The stock market gives more good advice to home buyers and sellers.
A while back I posted good lessons for any home buyer or seller, picked up from an investor questionnaire sent me by my stock brokerage. It has me invested in a multitude of mutual funds, which means I get a multitude of fund newsletters and, for better or worse, I read every one. Lately I've been seeing lots of articles on how to keep the faith in turbulent markets, understandable given the stunning ups and downs of the stock market—not that Wall Street has a monopoly on ups and downs—and the article "Staying the Course", in the Fall/Winter 2010 issue of American Funds Investor, may be the best.
For example, it tackles the question, "Why do investors tend to sell in down markets, even when they know they'll regret it?". According to the article, this self-defeating urge is actually a hang-over from the primal "fight or flight" survival instinct. Something trying to grab your stash? If it's about your size, fight it. If it's bigger than you—and that's an apt description of every market—it's flight time.
While flight is a big temptation for stock market investors—fight is rarely an option, and flight far too easy—I haven't noticed this much among homeowners. A few years ago I did have a client who told me he'd sold his home right after the Iraq invasion, convinced Armageddon was bearing down on him. But homes are far less liquid than stocks, and if illiquidity isn't enough to cool a nervous homeowner's jets, the media's tales of seller woe usually are. Besides, it's easier to close out your position in XYZ Corp. without alerting your loved ones than it is to put the family home on the market.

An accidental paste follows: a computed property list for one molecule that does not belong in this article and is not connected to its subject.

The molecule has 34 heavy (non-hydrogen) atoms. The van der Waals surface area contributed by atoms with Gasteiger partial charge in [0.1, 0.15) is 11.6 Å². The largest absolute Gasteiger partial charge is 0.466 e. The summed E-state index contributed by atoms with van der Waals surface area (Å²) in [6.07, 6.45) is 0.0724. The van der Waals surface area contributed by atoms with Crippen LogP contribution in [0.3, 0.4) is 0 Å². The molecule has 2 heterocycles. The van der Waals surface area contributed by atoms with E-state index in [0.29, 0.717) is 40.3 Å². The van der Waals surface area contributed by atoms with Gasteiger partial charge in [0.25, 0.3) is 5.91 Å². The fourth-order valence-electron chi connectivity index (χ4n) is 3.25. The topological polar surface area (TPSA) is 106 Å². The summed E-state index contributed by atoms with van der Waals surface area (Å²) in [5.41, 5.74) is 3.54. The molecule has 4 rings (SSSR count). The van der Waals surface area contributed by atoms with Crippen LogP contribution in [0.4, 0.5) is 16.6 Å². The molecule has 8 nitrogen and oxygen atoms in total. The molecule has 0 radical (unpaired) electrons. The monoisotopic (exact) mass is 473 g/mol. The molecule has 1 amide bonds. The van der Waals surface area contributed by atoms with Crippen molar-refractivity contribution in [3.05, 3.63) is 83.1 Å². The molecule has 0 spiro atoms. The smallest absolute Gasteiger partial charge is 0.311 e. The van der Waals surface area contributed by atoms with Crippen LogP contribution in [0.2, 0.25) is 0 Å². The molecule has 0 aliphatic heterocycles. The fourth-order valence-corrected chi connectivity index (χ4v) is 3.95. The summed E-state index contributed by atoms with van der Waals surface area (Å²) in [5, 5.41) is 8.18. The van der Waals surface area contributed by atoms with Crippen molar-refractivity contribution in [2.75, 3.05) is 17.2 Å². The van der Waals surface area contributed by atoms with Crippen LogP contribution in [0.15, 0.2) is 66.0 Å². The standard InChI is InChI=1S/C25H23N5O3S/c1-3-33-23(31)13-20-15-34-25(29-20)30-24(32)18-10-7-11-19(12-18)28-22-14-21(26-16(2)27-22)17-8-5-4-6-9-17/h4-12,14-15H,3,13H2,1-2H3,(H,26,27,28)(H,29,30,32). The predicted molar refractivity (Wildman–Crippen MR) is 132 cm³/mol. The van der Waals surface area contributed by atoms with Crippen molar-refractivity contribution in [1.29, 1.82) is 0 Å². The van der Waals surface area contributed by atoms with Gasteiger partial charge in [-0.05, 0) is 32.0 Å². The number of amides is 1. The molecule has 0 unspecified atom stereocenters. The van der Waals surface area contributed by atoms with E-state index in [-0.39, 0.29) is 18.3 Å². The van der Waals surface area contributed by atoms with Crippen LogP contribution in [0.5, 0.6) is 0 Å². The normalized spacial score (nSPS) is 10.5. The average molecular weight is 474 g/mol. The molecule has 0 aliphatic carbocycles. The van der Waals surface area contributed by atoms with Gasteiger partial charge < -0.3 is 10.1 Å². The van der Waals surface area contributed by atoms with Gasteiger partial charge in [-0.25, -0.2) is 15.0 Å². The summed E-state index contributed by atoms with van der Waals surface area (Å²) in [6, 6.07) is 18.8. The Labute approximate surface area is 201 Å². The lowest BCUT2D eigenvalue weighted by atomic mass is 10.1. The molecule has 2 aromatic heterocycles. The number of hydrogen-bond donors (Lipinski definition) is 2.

What I have noticed is that flight is the preferred option of maybe nine of ten home buyers in a down market. The unfortunate downside to this strategy is that a) down markets are buyer's markets, and b) you make your profit when you buy, not when you sell, which means that c) fleeing the market isn't a strategy, it's an (understandable but far from bulletproof) instinctual response. You've neatly ducked the risk of buying a home just before you get laid off, only to get leveled by stampeding buyers when the market roars back. You may gladly accept this trade-off, but without knowing you've made a trade-off.
Here's another pearl: "turn down the volume". "When the market is rising like a rocket or sinking like a stone, the popular press seldom provides analysis that's useful to long-term investors. Instead the headlines tend to play up whatever information or trend has grabbed the momentary attention of traders and pundits". Substitute "news anchors" for "traders" and you've got the real estate coverage du jour.
And another: "find the broader context". Alarmed that home prices have gone down 15 percent in your neighborhood? Well, that's not a once-in-a-lifetime life-or-death event. Prices probably went down by about that much in 2001...and in the early 1990s...and in the early 1980s...and in the early 1970s...and in the late 1960s...you get the idea. The long-time homeowners in your neighborhood have survived a number of dips without serious financial harm. And who among you facing this area's stupendous home prices doesn't wish he or she had bought back in the day?
And still another: "recognize the potential harm of sudden movements". As I've said, it's hard to make sudden movements in the real estate marketplace, at least as a home seller, but I'll throw in this quote just to counteract the stock-market-automatically-returns-10-percent-annually thinking that's a centerpiece of the anti-homebuying argument: "A recent study by financial research firm Dalbar determined that over the 20 years ended December 31, 2009, the average stock investor's return trailed that of the broader market by nearly 5% per year. Put another way, if the stock market gained 10% annually, the average investor's portfolio realized only a 5% gain." The stock market isn't necessarily the little guy's friend, especially when the little guy flinches every time there's a cloud on the horizon, as little guys do.
And finally: "think like a contrarian". "Making purchases during a downturn", says the article, "is often like buying investments at prices below their long-term average...because as markets become less emotionally driven, [assets] return to something closer to their long-term average, and investors who 'bought on the dip' can benefit". Easier said than done, unless you're Warren Buffett, but still sound advice for both the stock market investor and the home buyer.
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